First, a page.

The next task was to come up with the stations. Since we started out with ten aspects, we decided on ten posts, each with a mean score of ten points. A total of 100 will mean a participant is average. One can score more or less than ten, depending on how they perform in each stop.

What are the characteristics of an ideal fitness test?

1) MEASURES THE DIFFERENT COMPONENTS – The various body parts as well as the multiple facets of fitness must be evaluated by the diverse situations. (“not just counting how many bicep curls you can do in one minute carrying a ten pound dumbbell”).

2) CAN BE STANDARDIZED – Most fitness assessments put the “testees” under the same conditions, regardless of height and weight. We needed to come up with something wherein the tasks are adjusted to everyone’s physical dimensions – the amount to be lifted and the distance to be covered being a fixed percentage of their mass and stature. This levels the playing field. We came up with six categories for each – from 100 to 220 pounds and from 5 feet to 6 feet 8 inches.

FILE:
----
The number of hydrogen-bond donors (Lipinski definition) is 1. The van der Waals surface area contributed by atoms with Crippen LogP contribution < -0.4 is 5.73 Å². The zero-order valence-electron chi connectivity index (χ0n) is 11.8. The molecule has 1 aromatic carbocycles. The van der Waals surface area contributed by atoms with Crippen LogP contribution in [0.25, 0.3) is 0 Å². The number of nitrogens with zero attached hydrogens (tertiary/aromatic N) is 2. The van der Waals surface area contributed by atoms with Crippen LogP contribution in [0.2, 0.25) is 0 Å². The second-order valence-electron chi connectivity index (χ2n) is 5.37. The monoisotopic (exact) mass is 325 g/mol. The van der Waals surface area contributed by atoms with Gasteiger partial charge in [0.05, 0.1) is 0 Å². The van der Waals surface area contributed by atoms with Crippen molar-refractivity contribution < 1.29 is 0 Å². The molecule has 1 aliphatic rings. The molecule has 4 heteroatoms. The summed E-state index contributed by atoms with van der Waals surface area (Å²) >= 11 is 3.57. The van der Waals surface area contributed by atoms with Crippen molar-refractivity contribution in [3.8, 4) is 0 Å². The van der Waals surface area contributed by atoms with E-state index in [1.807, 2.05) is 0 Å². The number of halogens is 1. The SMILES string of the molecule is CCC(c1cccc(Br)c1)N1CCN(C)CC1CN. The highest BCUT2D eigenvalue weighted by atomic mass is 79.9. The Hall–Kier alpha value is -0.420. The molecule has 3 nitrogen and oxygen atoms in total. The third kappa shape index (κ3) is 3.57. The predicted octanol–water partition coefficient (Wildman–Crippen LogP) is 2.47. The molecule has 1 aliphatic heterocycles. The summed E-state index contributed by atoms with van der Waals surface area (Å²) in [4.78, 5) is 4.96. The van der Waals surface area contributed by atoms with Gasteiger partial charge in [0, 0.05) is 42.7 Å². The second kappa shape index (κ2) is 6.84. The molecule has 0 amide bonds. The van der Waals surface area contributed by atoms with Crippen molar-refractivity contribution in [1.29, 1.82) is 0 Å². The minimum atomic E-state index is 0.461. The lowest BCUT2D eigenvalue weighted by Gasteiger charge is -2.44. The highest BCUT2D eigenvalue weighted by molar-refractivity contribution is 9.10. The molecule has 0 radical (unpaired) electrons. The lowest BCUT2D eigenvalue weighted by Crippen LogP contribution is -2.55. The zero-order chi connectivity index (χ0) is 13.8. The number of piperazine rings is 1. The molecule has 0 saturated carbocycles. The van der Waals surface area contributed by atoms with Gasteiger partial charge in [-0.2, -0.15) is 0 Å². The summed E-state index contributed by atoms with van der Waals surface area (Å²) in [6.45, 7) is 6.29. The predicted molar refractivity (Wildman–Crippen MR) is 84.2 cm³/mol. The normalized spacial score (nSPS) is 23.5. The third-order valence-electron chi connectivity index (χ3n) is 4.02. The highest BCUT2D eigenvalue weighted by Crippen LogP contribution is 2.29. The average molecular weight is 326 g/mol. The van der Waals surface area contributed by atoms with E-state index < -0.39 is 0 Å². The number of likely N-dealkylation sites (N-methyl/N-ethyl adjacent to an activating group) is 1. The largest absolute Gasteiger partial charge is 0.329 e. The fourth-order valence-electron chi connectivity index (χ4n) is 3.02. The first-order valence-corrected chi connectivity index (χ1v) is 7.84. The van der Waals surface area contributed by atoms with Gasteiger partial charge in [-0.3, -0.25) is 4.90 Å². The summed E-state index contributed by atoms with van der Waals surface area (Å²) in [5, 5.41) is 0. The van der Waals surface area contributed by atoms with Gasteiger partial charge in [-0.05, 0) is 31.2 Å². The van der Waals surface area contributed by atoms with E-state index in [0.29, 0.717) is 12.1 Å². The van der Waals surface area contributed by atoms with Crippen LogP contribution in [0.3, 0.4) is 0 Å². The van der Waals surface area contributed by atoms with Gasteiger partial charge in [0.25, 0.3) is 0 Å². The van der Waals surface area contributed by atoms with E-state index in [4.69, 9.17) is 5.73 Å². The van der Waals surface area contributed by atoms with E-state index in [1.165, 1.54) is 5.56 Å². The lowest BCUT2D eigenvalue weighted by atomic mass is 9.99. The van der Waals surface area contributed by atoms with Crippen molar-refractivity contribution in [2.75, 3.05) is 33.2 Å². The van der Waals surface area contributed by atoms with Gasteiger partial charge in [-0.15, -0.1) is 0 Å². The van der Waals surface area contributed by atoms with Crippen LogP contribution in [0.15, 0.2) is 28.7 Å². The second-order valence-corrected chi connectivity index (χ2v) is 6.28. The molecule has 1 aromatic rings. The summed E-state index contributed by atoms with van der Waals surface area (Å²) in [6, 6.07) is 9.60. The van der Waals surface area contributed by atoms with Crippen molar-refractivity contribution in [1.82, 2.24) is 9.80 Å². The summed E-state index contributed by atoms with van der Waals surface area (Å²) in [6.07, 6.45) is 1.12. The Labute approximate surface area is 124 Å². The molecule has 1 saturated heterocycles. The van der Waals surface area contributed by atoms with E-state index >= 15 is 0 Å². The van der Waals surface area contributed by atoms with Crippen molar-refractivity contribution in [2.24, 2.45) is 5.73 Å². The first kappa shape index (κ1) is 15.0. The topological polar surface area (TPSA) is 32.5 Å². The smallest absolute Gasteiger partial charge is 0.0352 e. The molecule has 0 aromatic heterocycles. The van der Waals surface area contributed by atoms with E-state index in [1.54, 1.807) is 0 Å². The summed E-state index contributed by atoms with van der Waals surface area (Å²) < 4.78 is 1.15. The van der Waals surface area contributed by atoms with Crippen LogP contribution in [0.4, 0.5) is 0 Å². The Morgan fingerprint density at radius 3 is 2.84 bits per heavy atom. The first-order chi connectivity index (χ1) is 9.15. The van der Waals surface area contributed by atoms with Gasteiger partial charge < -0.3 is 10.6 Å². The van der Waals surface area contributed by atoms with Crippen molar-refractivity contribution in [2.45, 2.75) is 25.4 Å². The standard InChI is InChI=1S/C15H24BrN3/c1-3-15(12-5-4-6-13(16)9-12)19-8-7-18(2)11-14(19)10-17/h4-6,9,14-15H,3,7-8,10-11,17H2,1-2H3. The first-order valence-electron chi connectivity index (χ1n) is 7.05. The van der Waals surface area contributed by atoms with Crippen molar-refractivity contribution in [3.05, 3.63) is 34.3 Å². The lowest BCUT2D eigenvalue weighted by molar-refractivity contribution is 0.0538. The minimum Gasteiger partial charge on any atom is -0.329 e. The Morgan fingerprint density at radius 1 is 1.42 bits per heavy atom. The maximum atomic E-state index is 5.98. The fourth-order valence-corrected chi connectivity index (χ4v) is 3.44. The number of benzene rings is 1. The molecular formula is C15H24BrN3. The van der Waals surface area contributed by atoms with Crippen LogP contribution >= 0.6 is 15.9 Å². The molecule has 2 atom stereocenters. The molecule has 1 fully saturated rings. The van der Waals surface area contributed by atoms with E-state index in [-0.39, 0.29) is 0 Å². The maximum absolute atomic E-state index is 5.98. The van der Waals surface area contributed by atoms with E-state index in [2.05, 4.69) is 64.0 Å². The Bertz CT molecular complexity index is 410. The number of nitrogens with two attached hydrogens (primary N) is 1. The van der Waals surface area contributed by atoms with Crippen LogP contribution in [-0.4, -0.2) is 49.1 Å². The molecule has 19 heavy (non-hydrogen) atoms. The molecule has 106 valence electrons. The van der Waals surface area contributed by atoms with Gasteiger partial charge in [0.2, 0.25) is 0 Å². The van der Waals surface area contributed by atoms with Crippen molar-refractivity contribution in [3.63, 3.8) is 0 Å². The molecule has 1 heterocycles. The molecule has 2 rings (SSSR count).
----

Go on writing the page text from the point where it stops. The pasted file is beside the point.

3) HAS A SCORING SYSTEM – Your report card does not simply state that “You are fit” or “You are not fit”; it is not a pass or fail thing. Having a numerical grade enables you to determine if you are better, equal or inferior to someone else. If two or more students are told they are the best in their batch, there must be an objective basis (a digit count) for the tie. The more diverse the criteria and the more elaborate and strict the tallying scheme, the less likely that you will have more than one class valedictorian.